The word on the grapevine is that Disney has put measures in place to even out crowd numbers in recent times. We can vouch that it wasn’t too busy at all when we went in October 2015, but rumor has it numbers have really spiked since then with Mickey’s Halloween Party becoming bigger than Ben Hur.
With that in mind, we suggest you go when it best suits you and make the most of the time you have. Booking your visit mid-week, especially during these peak times, will give you a bit of a reprieve from peak periods and is the best way to ensure you can maximize your time at Disneyland.
Whilst Los Angeles has a reputation for having a year-round summer, don’t forget to pack warmer clothing! It can still get mighty cold in winter, particularly in mornings and evenings. Just as a ready reference for temperatures to expect:
Winter: Average minimum 8.8 C – average high 21.5 C
Spring: Average minimum 12.1 C – average high 24.2 C
Summer: Average minimum 17.5 C – average high 29.7 C
Autumn/Fall: Average minimum 14.3 C – average high 27.5 C
Whilst holiday celebrations at Disney do draw the crowds, the extra decorations and theming for holidays is truly a special sight to behold and adds a whole new dimension to Disney magic! We didn’t even know they did Halloween when we went and it was a delightful surprise! We do recommend experiencing it, despite the higher crowds at these times.
Halloween Time at Disneyland runs from September to Halloween on 31 October and includes extra theming and special shows and events, including Mickey’s Halloween Party. Mickey’s Halloween Party is separately ticketed and is after dark, giving youngsters and their families the opportunity to dress up in costume and trick or treat around Disneyland.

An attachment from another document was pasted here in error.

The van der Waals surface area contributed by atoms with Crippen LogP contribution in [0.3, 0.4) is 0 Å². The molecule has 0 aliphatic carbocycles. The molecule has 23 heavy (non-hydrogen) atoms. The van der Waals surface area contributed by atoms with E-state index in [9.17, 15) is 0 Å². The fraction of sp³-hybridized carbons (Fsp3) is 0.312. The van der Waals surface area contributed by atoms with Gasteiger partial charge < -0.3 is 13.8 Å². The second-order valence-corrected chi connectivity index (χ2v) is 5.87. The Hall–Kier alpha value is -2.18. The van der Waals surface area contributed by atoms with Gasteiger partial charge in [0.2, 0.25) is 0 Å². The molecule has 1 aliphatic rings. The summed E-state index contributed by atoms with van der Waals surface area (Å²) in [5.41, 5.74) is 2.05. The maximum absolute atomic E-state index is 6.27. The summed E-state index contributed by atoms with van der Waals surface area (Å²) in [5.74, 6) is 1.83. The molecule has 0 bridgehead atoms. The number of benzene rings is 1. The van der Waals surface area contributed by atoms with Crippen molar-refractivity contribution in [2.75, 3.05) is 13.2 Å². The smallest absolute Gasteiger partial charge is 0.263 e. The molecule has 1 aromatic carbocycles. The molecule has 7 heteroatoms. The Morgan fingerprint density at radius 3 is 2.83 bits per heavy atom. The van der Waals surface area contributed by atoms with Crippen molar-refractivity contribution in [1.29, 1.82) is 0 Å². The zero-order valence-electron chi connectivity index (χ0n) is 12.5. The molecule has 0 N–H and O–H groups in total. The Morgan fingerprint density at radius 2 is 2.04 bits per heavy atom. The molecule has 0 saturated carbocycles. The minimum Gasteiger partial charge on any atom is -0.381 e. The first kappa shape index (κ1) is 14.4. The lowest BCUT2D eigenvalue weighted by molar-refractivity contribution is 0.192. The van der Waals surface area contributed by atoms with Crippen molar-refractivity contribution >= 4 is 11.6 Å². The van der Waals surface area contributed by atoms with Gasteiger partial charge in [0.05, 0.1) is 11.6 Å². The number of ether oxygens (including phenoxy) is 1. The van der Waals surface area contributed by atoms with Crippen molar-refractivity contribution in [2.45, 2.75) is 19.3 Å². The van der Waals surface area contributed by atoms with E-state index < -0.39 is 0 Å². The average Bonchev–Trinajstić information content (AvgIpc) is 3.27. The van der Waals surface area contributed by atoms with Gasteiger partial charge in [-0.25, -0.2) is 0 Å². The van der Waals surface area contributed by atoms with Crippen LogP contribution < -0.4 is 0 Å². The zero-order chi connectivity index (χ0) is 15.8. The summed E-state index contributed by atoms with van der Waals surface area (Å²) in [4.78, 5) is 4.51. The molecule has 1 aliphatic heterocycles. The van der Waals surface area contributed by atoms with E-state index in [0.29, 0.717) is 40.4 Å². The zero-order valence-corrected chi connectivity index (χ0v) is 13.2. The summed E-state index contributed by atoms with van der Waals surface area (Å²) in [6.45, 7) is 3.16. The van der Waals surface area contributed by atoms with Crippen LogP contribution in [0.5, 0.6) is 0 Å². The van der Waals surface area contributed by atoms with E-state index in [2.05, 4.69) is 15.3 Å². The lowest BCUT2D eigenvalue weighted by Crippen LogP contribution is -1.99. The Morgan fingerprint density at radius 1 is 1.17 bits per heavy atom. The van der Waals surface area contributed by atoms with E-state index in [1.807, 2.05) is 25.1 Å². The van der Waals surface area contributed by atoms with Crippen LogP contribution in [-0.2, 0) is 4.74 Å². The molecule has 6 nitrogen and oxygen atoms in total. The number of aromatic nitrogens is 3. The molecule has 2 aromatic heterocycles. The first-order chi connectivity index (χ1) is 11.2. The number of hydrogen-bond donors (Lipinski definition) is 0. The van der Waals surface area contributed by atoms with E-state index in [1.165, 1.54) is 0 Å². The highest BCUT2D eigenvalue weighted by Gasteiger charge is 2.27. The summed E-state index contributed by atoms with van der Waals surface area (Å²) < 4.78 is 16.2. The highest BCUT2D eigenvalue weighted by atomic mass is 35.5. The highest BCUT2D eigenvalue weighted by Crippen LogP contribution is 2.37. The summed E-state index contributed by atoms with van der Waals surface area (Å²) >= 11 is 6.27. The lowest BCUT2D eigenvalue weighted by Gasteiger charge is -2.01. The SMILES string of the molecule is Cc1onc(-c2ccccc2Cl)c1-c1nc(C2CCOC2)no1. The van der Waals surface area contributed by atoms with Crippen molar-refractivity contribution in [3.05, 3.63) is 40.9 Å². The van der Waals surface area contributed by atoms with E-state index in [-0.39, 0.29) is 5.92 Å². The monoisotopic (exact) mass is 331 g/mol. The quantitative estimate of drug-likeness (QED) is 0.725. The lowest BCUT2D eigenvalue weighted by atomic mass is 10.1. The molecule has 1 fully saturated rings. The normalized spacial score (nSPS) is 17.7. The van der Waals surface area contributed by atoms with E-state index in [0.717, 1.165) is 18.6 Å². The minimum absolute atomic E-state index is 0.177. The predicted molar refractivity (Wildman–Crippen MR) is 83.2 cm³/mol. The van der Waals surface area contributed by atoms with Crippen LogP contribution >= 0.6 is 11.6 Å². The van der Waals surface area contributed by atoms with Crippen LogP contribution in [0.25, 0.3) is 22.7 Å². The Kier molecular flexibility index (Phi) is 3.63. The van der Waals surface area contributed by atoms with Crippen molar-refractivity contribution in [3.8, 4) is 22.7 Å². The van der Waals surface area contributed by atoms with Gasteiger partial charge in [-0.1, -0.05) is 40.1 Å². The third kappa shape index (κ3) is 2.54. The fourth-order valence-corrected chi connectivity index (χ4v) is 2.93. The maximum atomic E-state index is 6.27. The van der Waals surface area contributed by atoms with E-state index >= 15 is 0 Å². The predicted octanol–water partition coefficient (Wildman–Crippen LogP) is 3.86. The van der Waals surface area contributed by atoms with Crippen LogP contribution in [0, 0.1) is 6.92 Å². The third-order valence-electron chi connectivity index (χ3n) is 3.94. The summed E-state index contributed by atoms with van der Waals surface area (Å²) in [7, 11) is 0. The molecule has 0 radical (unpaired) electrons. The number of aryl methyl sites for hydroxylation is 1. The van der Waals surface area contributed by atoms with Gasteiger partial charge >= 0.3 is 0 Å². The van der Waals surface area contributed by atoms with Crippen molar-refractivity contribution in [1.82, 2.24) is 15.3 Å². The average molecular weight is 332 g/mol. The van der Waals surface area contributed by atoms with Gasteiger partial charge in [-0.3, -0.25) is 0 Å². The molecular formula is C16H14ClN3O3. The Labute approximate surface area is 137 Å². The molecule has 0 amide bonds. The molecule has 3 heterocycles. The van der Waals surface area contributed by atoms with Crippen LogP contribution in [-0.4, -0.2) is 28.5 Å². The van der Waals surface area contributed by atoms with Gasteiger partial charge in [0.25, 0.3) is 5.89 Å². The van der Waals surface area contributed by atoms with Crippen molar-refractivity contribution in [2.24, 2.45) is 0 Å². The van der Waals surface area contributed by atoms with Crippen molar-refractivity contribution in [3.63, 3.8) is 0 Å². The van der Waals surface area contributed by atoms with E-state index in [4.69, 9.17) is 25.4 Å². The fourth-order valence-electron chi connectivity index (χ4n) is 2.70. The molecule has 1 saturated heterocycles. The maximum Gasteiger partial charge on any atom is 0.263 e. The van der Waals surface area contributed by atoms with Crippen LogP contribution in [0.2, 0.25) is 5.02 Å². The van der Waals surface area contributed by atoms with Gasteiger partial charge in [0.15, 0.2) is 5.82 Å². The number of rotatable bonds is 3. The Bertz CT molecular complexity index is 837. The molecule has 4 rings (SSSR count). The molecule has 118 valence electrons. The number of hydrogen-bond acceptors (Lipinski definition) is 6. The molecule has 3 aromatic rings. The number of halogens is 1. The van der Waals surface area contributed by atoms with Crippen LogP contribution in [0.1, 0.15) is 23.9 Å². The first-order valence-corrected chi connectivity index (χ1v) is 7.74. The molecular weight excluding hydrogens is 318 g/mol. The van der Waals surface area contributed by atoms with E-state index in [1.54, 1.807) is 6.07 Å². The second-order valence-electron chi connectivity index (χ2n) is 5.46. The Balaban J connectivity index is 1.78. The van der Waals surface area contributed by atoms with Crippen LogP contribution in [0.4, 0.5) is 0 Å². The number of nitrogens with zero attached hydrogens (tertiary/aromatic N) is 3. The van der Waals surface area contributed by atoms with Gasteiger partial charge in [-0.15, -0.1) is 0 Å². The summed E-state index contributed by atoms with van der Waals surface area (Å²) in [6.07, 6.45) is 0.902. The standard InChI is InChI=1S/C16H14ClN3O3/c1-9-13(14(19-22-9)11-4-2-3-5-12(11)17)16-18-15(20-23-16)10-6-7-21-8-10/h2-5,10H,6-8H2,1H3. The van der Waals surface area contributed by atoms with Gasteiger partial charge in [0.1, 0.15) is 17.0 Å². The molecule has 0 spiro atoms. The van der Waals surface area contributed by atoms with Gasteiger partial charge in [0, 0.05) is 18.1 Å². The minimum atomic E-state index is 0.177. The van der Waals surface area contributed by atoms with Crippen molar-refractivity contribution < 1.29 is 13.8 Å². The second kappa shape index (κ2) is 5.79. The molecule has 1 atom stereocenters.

Christmas/Holidays at Disneyland runs from November through to early January. The decorations start going up right after Halloween is finished. There is a special fireworks show and Christmas themed parade and Sleeping Beauty’s castle is decorated in shimmering icicles and lights. Several rides also undergo a special retheming just for the holiday season.
Important Tip: Make sure that you research park closures before you go. Often rides and sometimes even whole areas will be closed for maintenance/re-theming. Oh my God, imagine if you’d dreamed of seeing Sleeping Beauty’s castle at Disneyland your whole life, finally booked your tickets and got there to find it under a big drop sheet?! This actually happens to people – a LOT. Don’t leave checking attraction closures out of your planning phase when you’re deciding the best time to go.
For how long should I go?
This is absolutely up to you. Some say you can get it done in a day, others say you need weeks. It really depends on the type of experience you want to have at Disneyland, the time of year you go, whether you’re the “on the go”traveler or the “laid back and cruise” type of traveler, and what you want to see and do.
We would recommend a minimum of two days – roughly one at each park. This was all we had at Disneyland. People told us we were mad, but with a bit of smarts, we got a lot done in those two tiny days.
Note: We recommend a minimum of two days as a couple with no kids. I don’t think it would be so easy to do Disneyland the way we did it if we were in a larger group with different priorities, or if we had kids. In that scenario, we would have needed at least three days there to fit in extra restroom breaks, naps, and room for the “kiddie” stuff we zoomed past.
Also, don’t just book in enough time to visit Disneyland and then leave LA straight afterward. That would be a HUGE mistake. We stayed five days total in LA and we hardly scratched the surface! In fact, if we had had more time up our sleeves we would have stayed even longer. There is SO much to see and do in southern California, so allow a few days either side of Disney to explore your surroundings. There are other theme parks (Sea World San Diego, Universal Studios, Lego Land and Knotts Berry Farm), the exciting hustle and bustle of Downtown LA and Hollywood, and California’s iconic beautiful beaches that you simply cannot miss out on while you’re there.
How much should I budget?